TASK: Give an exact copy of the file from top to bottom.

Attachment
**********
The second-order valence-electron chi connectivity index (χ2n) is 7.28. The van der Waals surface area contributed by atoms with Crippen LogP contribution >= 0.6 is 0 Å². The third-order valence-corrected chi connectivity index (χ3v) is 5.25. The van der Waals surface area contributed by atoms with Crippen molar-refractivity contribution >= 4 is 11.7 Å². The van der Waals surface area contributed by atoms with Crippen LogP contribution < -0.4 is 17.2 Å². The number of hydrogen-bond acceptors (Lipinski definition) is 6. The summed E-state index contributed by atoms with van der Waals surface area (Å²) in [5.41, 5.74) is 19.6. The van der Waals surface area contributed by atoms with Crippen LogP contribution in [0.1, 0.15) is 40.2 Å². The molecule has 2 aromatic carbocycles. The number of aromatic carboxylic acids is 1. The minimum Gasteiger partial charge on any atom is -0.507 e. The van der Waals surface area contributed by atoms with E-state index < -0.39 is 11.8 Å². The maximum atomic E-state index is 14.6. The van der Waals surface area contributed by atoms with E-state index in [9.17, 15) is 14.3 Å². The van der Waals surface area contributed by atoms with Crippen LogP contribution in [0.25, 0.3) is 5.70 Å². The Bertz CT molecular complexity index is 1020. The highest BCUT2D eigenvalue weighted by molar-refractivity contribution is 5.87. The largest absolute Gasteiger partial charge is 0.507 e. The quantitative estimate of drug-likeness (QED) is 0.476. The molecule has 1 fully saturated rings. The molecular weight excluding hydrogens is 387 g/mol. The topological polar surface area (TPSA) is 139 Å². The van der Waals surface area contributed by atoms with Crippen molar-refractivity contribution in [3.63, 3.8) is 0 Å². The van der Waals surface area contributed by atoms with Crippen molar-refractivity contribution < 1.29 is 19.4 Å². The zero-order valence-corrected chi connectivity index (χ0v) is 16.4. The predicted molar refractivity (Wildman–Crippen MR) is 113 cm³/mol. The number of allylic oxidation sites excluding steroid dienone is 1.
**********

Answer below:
The second-order valence-electron chi connectivity index (χ2n) is 7.28. The van der Waals surface area contributed by atoms with Crippen LogP contribution >= 0.6 is 0 Å². The third-order valence-corrected chi connectivity index (χ3v) is 5.25. The van der Waals surface area contributed by atoms with Crippen molar-refractivity contribution >= 4 is 11.7 Å². The van der Waals surface area contributed by atoms with Crippen LogP contribution < -0.4 is 17.2 Å². The number of hydrogen-bond acceptors (Lipinski definition) is 6. The summed E-state index contributed by atoms with van der Waals surface area (Å²) in [5.41, 5.74) is 19.6. The van der Waals surface area contributed by atoms with Crippen LogP contribution in [0.1, 0.15) is 40.2 Å². The molecule has 2 aromatic carbocycles. The number of aromatic carboxylic acids is 1. The minimum Gasteiger partial charge on any atom is -0.507 e. The van der Waals surface area contributed by atoms with E-state index < -0.39 is 11.8 Å². The maximum atomic E-state index is 14.6. The van der Waals surface area contributed by atoms with E-state index in [9.17, 15) is 14.3 Å². The van der Waals surface area contributed by atoms with Crippen LogP contribution in [0.25, 0.3) is 5.70 Å². The Bertz CT molecular complexity index is 1020. The highest BCUT2D eigenvalue weighted by molar-refractivity contribution is 5.87. The largest absolute Gasteiger partial charge is 0.507 e. The quantitative estimate of drug-likeness (QED) is 0.476. The molecule has 1 fully saturated rings. The molecular weight excluding hydrogens is 387 g/mol. The topological polar surface area (TPSA) is 139 Å². The van der Waals surface area contributed by atoms with Crippen molar-refractivity contribution in [3.63, 3.8) is 0 Å². The van der Waals surface area contributed by atoms with Crippen molar-refractivity contribution < 1.29 is 19.4 Å². The zero-order valence-corrected chi connectivity index (χ0v) is 16.4. The predicted molar refractivity (Wildman–Crippen MR) is 113 cm³/mol. The number of allylic oxidation sites excluding steroid dienone is 1.